As articulated in the opening words of the Truth and Reconciliation Commission summary report, “the central goals of Canada’s Aboriginal policy were to eliminate Aboriginal governments; ignore Aboriginal rights; terminate the Treaties; and through a process of assimilation, cause Aboriginal peoples to cease to exist as distinct social, cultural, religious and racial entities in Canada.”
Residential schools were one of many devastating strategies to further these goals. Canadian governments continue to disregard, limit, and terminate Indigenous rights, such as land and Treaty rights, while Canadian past and current colonial practices are mirrored elsewhere in the world with Indigenous peoples.
KAIROS Canada is committed to truth, healing, and reconciliation for the past and Indigenous justice for the present. We support an active process of decolonization— with ourselves, our communities, our churches, and our country, building just and respectful relationships between Indigenous and non-Indigenous peoples. We support contributing towards the recognition of Indigenous peoples as distinct peoples and nations, with rights to land and self-determination.
KAIROS is committed to a new relationship with Indigenous peoples in Canada and around the globe, a relationship based on mutual respect, equity and the full realization of Indigenous peoples’ rights. Core to this commitment is the principled implementation of the UN Declaration on the Rights of Indigenous Peoples. Please visit the Indigenous Rights Program page at kairoscanada.org to learn more.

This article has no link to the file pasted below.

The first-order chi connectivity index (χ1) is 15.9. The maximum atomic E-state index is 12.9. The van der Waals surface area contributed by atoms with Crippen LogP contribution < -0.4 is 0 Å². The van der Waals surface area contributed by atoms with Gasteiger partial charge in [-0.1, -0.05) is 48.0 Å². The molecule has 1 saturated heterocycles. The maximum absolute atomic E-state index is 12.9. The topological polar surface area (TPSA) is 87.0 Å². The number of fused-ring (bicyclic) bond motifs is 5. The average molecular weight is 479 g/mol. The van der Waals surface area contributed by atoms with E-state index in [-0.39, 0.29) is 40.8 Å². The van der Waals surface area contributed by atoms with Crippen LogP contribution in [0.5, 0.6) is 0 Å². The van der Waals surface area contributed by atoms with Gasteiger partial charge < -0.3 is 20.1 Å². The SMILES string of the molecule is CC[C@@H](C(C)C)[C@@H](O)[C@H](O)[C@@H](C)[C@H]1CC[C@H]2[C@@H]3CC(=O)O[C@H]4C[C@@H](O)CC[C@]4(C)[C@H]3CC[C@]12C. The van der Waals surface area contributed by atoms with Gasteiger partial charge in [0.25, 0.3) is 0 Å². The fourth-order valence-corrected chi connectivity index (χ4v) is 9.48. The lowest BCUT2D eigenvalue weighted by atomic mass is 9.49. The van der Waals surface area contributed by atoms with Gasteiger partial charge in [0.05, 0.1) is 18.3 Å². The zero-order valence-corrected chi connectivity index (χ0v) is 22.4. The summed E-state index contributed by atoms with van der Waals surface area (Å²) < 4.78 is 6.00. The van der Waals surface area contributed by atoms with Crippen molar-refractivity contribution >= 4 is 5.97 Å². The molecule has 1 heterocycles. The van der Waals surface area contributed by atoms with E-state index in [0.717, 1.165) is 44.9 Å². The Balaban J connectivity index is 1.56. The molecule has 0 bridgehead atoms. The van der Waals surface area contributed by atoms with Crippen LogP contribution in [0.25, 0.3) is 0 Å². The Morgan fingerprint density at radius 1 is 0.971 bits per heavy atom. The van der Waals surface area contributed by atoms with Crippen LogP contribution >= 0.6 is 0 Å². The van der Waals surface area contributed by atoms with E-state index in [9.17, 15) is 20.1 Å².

Current priorities include decolonization and reconciliation education, through KAIROS Canada’s most popular teaching tool the KAIROS Blanket Exercise, implementation of the TRC Calls to Action through Winds of Change commitment to free prior and informed consent.
KAIROS supports this work through the Mother Earth and Resource Extraction, Women Defending Land and Water digital hub of information and resources. The MERE Hub, is KAIROS’ Gender Justice Program offering and exploration of the gendered impacts of resource extraction on Indigenous women, and solidarity with global, Indigenous-led struggles such as justice for Missing and Murdered Indigenous Women and Girls and equity for First Nations’ children.